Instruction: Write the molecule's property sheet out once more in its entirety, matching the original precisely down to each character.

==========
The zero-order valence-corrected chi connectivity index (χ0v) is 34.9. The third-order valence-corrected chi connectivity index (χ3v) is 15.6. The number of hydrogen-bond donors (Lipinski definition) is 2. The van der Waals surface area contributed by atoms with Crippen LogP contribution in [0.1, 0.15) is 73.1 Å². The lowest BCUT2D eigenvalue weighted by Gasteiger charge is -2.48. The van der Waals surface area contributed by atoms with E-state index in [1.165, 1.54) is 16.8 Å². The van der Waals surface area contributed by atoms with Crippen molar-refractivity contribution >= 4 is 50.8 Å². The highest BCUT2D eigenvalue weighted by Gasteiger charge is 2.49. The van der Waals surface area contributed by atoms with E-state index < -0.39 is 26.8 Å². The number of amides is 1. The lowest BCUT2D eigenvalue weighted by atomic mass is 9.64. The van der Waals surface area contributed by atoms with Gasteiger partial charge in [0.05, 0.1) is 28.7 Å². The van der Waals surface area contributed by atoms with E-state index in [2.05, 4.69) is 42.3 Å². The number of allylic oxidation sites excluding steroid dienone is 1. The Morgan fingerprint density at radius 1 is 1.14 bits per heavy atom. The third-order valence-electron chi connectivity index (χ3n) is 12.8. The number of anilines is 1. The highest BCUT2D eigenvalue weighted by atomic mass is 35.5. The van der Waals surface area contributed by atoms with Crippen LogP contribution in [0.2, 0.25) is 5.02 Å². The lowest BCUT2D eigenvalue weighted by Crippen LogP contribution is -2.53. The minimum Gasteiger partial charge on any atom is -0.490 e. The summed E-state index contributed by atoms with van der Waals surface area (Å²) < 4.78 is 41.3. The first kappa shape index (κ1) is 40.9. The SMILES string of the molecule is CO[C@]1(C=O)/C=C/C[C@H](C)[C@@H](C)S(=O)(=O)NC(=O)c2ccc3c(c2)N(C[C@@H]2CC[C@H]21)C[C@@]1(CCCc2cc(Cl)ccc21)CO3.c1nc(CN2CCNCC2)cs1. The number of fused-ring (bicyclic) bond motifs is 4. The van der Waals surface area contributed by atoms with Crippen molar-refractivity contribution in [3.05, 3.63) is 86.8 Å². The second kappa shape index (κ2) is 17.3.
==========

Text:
The zero-order valence-corrected chi connectivity index (χ0v) is 34.9. The third-order valence-corrected chi connectivity index (χ3v) is 15.6. The number of hydrogen-bond donors (Lipinski definition) is 2. The van der Waals surface area contributed by atoms with Crippen LogP contribution in [0.1, 0.15) is 73.1 Å². The lowest BCUT2D eigenvalue weighted by Gasteiger charge is -2.48. The van der Waals surface area contributed by atoms with E-state index in [1.165, 1.54) is 16.8 Å². The van der Waals surface area contributed by atoms with Crippen molar-refractivity contribution >= 4 is 50.8 Å². The highest BCUT2D eigenvalue weighted by Gasteiger charge is 2.49. The van der Waals surface area contributed by atoms with E-state index < -0.39 is 26.8 Å². The number of amides is 1. The lowest BCUT2D eigenvalue weighted by atomic mass is 9.64. The van der Waals surface area contributed by atoms with Gasteiger partial charge in [0.05, 0.1) is 28.7 Å². The van der Waals surface area contributed by atoms with E-state index in [2.05, 4.69) is 42.3 Å². The number of allylic oxidation sites excluding steroid dienone is 1. The Morgan fingerprint density at radius 1 is 1.14 bits per heavy atom. The third-order valence-electron chi connectivity index (χ3n) is 12.8. The number of anilines is 1. The highest BCUT2D eigenvalue weighted by atomic mass is 35.5. The van der Waals surface area contributed by atoms with Crippen LogP contribution in [0.2, 0.25) is 5.02 Å². The lowest BCUT2D eigenvalue weighted by Crippen LogP contribution is -2.53. The minimum Gasteiger partial charge on any atom is -0.490 e. The summed E-state index contributed by atoms with van der Waals surface area (Å²) < 4.78 is 41.3. The first kappa shape index (κ1) is 40.9. The SMILES string of the molecule is CO[C@]1(C=O)/C=C/C[C@H](C)[C@@H](C)S(=O)(=O)NC(=O)c2ccc3c(c2)N(C[C@@H]2CC[C@H]21)C[C@@]1(CCCc2cc(Cl)ccc21)CO3.c1nc(CN2CCNCC2)cs1. The number of fused-ring (bicyclic) bond motifs is 4. The van der Waals surface area contributed by atoms with Crippen molar-refractivity contribution in [3.05, 3.63) is 86.8 Å². The second kappa shape index (κ2) is 17.3.